if (iterator == current -> nodeByCharacter.end()) {
//current character is not present, so return
return false;
}
current = iterator -> second;
}
return current -> endOfWord == true;
}

## Adding tests for containsPrefix

Let's add tests for checking if the dictionary contains any word by a given prefix.

#include <gtest/gtest.h>
#include "../src/Trie.h"

using namespace dictionary::inmem;

TEST(InMemoryDictionary, ContainsAWordByPrefix) {
Trie* dictionary = new Trie();

ASSERT_TRUE(dictionary -> containsPrefix("me"));
}

TEST(InMemoryDictionary, DoesNotContainAWordByPrefix) {
Trie* dictionary = new Trie();

ASSERT_FALSE(dictionary -> containsPrefix("met"));
}

Let's add containsPrefix. The overall idea behind containsPrefix can be summarized as:

• For every character in the user-provided word:

• check if the current node contains the character
• if the character is not present, return false
• else move the current pointer to the node pointed to by the character
• At the end of the iteration just return true. Here, we do not need to check endOfWord because we are only interested in checking if there is a word with a prefix

This is how the above approach can be implemented in C++:

bool Trie::containsPrefix(std::string prefix) {
return this -> root -> containsPrefix(prefix);
}

bool TrieNode::containsPrefix(std::string prefix) {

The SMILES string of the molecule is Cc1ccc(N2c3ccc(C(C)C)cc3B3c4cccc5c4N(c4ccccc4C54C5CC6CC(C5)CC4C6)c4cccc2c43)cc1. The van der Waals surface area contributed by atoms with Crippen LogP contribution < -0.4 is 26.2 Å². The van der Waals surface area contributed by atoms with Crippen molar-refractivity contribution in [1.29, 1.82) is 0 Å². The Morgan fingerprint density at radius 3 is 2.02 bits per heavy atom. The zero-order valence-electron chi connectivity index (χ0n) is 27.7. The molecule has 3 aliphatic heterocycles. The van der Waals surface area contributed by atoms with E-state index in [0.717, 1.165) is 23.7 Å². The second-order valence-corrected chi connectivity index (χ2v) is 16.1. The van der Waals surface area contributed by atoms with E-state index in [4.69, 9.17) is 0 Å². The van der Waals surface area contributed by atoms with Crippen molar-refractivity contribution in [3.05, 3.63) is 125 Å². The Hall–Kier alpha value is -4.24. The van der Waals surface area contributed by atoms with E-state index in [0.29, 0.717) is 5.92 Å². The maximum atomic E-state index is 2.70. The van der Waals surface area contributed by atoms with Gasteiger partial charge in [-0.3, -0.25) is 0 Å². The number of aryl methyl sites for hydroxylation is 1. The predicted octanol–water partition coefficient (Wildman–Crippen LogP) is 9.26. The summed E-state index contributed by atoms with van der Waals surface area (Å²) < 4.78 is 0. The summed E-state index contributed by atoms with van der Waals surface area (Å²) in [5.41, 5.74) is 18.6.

TrieNode* current = this;
for (auto &ch : prefix) {
std::map<char, TrieNode*>::iterator iterator = current -> nodeByCharacter.find(ch);
if (iterator == current -> nodeByCharacter.end()) {
//current character is not present, so return
return false;
}
current = iterator -> second;
}
return true;
}

Note there is duplication between contains and containsPrefix, but I will leave it as is for this article.

## Conclusion

Let's summarize.

• Our dictionary is built using Trie which is capable of adding words and searching words or words with a prefix in Big O(word length) / Big O(prefix length) time complexity.

• This dictionary is in-memory and volatile. Since the dictionary is in-memory, we get the minimum latency while accessing the nodes.

• The idea going forward is to convert this in-memory dictionary to a persistent one. It will be great if we can make the same in-memory data structure persistent with minimal changes.

• To make the same in-memory data structure persistent with minimal changes, we will need persistent storage which is byte-addressable.